Rating: ★ ★ ★ ★ ½
Date read: August 11 – 20, 2011
Read count: 2
This is one of those children’s books that adults tend to appreciate more than children, partly because the language is aimed at adults and mostly because adults tend to understand and recall pain and grief better than children. They’ve had more time to process their emotions and memories.
But that is not to say children wouldn’t like or be affected by this story. Connor is very relatable as a main character, though he’s a tad too self-aware and existential for his age. However, given the circumstances he’s living with, it makes sense for him to be withdrawn and thoughtful and agitated. This is precisely why I think this story is written for adults. Connor’s inner turmoil and frustration are self-contained, until that last bit when he acts out but then he pulls himself together again. Not many kids his age can rein in their anger like that. But adults would understand that feeling, the impulse to lash out and pulling back at the last second.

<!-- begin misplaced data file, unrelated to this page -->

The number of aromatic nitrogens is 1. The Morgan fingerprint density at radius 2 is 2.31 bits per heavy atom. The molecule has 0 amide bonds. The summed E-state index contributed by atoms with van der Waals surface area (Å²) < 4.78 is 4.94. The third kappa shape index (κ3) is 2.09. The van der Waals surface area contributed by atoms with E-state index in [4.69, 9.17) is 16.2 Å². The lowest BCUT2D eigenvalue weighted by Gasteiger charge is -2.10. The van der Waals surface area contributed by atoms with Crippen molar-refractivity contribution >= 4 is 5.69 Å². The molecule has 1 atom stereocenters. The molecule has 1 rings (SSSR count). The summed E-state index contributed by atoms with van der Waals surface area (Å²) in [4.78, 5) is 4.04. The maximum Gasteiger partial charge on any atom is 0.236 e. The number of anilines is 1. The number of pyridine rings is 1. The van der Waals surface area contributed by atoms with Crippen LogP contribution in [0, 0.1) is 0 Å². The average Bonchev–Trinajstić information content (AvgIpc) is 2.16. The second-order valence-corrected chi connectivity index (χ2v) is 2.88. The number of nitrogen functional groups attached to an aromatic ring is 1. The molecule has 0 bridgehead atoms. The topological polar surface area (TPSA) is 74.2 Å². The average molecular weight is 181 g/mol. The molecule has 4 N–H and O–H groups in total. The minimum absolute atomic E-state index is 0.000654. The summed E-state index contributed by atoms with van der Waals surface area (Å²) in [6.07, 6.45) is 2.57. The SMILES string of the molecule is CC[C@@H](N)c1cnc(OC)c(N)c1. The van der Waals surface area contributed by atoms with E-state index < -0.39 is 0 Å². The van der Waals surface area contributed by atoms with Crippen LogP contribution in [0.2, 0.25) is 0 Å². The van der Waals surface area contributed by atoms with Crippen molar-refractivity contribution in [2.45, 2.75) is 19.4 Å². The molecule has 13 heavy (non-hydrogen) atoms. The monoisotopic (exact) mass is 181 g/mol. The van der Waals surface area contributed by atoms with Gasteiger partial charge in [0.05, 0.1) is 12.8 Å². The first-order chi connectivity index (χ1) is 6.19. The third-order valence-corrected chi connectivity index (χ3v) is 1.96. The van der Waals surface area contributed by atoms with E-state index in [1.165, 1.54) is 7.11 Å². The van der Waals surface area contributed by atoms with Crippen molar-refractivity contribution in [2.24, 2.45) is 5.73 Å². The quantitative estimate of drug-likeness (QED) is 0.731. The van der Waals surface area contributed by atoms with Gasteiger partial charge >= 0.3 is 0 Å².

Connor is forced to grow up quickly, confront the reality of his mother’s illness, and face a future without her. All of these things speak more to an adult, who might have already been through them, more than a child, who might be experiencing them for the first time or never have had to face such a hard reality.
Oh, and the monster speaks in riddles, as mythical creatures often do, but the riddles are contemporary riddles that don’t leave you more confused than the story.
And another thing, the last chapter will get you and it will get you hard.
* * * * *
“I wish I had a hundred years,” she said, very quietly. “A hundred years I could give to you.”
* * * * *
One of my favorite contemporary allegorical books of all time. Patrick Ness has created something truly lovely here and his prose is stark and deep and heartfelt, and I love everything about it. I still feel the effects of this book even now, several years later, just in passing.